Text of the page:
Herzog & de Meuron Basel Ltd.
4056 Basel, Switzerland
- Project and realization
An architectural park comprised of pavilions of widely differing forms, sizes, and functions has been built in Jinhua. The theme of each pavilion was chosen by the Chinese artist Ai Weiwei. He asked us to design one of the pavilions and to advise him in the selection of architects for the other projects. The designs, by young architects from all over the world, were presented in the summer of 2004 and have been completed by 2006. The outcome was a gathering of follies such as has never been realized anywhere in the world before.
Since we have been working for more than a year on the master plan for a new city centre in the Jindong District of Jinhua and thus already had very concrete architectural concepts for the complex on our desks, our approach to this small architectural project was unusual. Everything appeared quite simple and logical: our Jinhua Pavilion would merely be a shell consisting of the same geometric pattern we had developed for the buildings in the Jindong district. Like a dominant ordering scheme, the pattern was to cover windows, doors, and all façades as a playful, ornamental element that would contrast with the brick body of the building itself.
For the pavilion, it seemed logical and appropriate to employ the geometrical pattern that had functioned so well as an ordering scheme for all buildings in the master plan. It would be a pure shell that would serve as a veil, quite apart from its functional aspects. But the result was boring, totally uninteresting in terms of spatial configuration, design, and concept.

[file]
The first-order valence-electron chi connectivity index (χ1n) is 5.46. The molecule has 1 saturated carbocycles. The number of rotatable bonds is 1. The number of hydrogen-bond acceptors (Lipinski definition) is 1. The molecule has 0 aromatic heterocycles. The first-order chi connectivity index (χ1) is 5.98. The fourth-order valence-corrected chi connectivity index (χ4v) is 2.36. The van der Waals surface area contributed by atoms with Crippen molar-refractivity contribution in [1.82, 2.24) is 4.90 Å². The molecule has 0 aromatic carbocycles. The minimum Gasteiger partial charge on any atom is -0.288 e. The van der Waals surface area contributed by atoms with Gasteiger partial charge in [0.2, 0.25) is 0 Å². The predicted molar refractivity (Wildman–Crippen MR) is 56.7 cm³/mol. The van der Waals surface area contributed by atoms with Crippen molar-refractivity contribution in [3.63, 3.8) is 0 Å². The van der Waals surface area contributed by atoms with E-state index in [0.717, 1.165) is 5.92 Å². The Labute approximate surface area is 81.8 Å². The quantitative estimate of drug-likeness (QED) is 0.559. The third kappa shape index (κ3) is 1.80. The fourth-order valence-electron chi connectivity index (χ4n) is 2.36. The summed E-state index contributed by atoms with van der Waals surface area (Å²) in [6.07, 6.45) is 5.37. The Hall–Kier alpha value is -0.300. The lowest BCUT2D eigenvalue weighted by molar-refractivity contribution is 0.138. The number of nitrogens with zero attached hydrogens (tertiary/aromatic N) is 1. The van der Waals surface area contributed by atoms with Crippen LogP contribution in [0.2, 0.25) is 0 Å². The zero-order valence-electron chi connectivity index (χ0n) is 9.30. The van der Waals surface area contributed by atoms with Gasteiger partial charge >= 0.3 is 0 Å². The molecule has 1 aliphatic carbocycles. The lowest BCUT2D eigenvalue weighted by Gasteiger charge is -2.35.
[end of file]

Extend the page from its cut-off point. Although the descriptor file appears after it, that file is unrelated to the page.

The geometric pattern was meant to be more than a mere veil. It was to be given depth and project into space and be converted into space in its own right. The pattern was to overcome its superficial two-dimensionality and generate a potential from which the whole world could be imagined and built -somewhat like a molecular structure or a genetic code. In order to accomplish this, the pattern, which in itself is merely an accumulation of intersecting lines, had to be projected onto a fictitious geometric body (we initially selected a cube in the interest of simplicity), from which it could then be projected once again into the interior. Thus projected from all sides, the pattern created a virtual spatial grid consisting of an infinite number of intersecting lines and points of intersection inside the geometric body. This fictitious spatial grid was the potential and the virtual material from which we – with the help of a powerful computer – developed the inconceivable and unimaginable forms and spaces of the pavilion.